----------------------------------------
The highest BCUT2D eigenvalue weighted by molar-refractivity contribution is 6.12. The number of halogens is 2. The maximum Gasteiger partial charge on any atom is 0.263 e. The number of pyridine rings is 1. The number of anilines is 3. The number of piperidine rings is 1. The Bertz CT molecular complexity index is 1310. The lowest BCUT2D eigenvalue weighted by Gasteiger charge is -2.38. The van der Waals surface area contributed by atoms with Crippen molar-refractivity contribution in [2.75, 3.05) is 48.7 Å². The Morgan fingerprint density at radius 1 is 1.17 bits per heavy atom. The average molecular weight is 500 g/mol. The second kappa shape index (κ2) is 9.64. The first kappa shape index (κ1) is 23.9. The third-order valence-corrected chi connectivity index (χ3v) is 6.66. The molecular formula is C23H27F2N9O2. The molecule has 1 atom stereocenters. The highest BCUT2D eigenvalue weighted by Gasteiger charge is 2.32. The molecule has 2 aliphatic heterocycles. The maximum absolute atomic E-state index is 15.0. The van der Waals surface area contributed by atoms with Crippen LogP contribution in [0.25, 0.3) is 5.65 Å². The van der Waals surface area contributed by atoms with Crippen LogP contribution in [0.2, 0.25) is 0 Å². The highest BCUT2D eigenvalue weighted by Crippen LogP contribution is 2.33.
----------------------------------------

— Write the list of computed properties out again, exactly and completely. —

The highest BCUT2D eigenvalue weighted by molar-refractivity contribution is 6.12. The number of halogens is 2. The maximum Gasteiger partial charge on any atom is 0.263 e. The number of pyridine rings is 1. The number of anilines is 3. The number of piperidine rings is 1. The Bertz CT molecular complexity index is 1310. The lowest BCUT2D eigenvalue weighted by Gasteiger charge is -2.38. The van der Waals surface area contributed by atoms with Crippen molar-refractivity contribution in [2.75, 3.05) is 48.7 Å². The Morgan fingerprint density at radius 1 is 1.17 bits per heavy atom. The average molecular weight is 500 g/mol. The second kappa shape index (κ2) is 9.64. The first kappa shape index (κ1) is 23.9. The third-order valence-corrected chi connectivity index (χ3v) is 6.66. The molecular formula is C23H27F2N9O2. The molecule has 1 atom stereocenters. The highest BCUT2D eigenvalue weighted by Gasteiger charge is 2.32. The molecule has 2 aliphatic heterocycles. The maximum absolute atomic E-state index is 15.0. The van der Waals surface area contributed by atoms with Crippen LogP contribution in [0.25, 0.3) is 5.65 Å². The van der Waals surface area contributed by atoms with Crippen LogP contribution in [0.2, 0.25) is 0 Å². The highest BCUT2D eigenvalue weighted by Crippen LogP contribution is 2.33.